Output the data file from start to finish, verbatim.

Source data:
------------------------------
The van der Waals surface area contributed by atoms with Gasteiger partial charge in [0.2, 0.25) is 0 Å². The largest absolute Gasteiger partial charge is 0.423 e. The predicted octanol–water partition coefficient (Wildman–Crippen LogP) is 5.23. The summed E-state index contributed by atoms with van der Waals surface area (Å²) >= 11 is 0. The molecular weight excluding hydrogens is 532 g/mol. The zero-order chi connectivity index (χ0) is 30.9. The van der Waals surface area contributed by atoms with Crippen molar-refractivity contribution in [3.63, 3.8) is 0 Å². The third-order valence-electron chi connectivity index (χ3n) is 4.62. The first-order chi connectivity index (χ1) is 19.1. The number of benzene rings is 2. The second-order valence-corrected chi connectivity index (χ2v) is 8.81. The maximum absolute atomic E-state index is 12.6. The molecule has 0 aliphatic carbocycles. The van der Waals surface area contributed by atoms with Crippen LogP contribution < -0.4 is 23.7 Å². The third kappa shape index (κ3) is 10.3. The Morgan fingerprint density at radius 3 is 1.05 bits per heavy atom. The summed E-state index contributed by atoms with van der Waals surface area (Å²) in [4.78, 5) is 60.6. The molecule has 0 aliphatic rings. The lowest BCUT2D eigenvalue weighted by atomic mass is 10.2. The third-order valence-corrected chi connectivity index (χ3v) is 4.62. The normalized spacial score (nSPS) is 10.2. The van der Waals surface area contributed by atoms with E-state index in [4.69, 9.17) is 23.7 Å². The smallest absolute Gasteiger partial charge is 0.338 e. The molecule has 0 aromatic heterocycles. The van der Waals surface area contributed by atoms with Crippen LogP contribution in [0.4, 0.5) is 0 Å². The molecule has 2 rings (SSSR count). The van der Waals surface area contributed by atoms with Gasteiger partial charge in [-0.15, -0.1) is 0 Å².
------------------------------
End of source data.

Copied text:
The van der Waals surface area contributed by atoms with Gasteiger partial charge in [0.2, 0.25) is 0 Å². The largest absolute Gasteiger partial charge is 0.423 e. The predicted octanol–water partition coefficient (Wildman–Crippen LogP) is 5.23. The summed E-state index contributed by atoms with van der Waals surface area (Å²) >= 11 is 0. The molecular weight excluding hydrogens is 532 g/mol. The zero-order chi connectivity index (χ0) is 30.9. The van der Waals surface area contributed by atoms with Crippen molar-refractivity contribution in [3.63, 3.8) is 0 Å². The third-order valence-electron chi connectivity index (χ3n) is 4.62. The first-order chi connectivity index (χ1) is 19.1. The number of benzene rings is 2. The second-order valence-corrected chi connectivity index (χ2v) is 8.81. The maximum absolute atomic E-state index is 12.6. The molecule has 0 aliphatic carbocycles. The van der Waals surface area contributed by atoms with Crippen LogP contribution < -0.4 is 23.7 Å². The third kappa shape index (κ3) is 10.3. The Morgan fingerprint density at radius 3 is 1.05 bits per heavy atom. The summed E-state index contributed by atoms with van der Waals surface area (Å²) in [4.78, 5) is 60.6. The molecule has 0 aliphatic rings. The lowest BCUT2D eigenvalue weighted by atomic mass is 10.2. The third-order valence-corrected chi connectivity index (χ3v) is 4.62. The normalized spacial score (nSPS) is 10.2. The van der Waals surface area contributed by atoms with E-state index in [4.69, 9.17) is 23.7 Å². The smallest absolute Gasteiger partial charge is 0.338 e. The molecule has 0 aromatic heterocycles. The van der Waals surface area contributed by atoms with Crippen LogP contribution in [0.4, 0.5) is 0 Å². The molecule has 2 rings (SSSR count). The van der Waals surface area contributed by atoms with Gasteiger partial charge in [-0.15, -0.1) is 0 Å².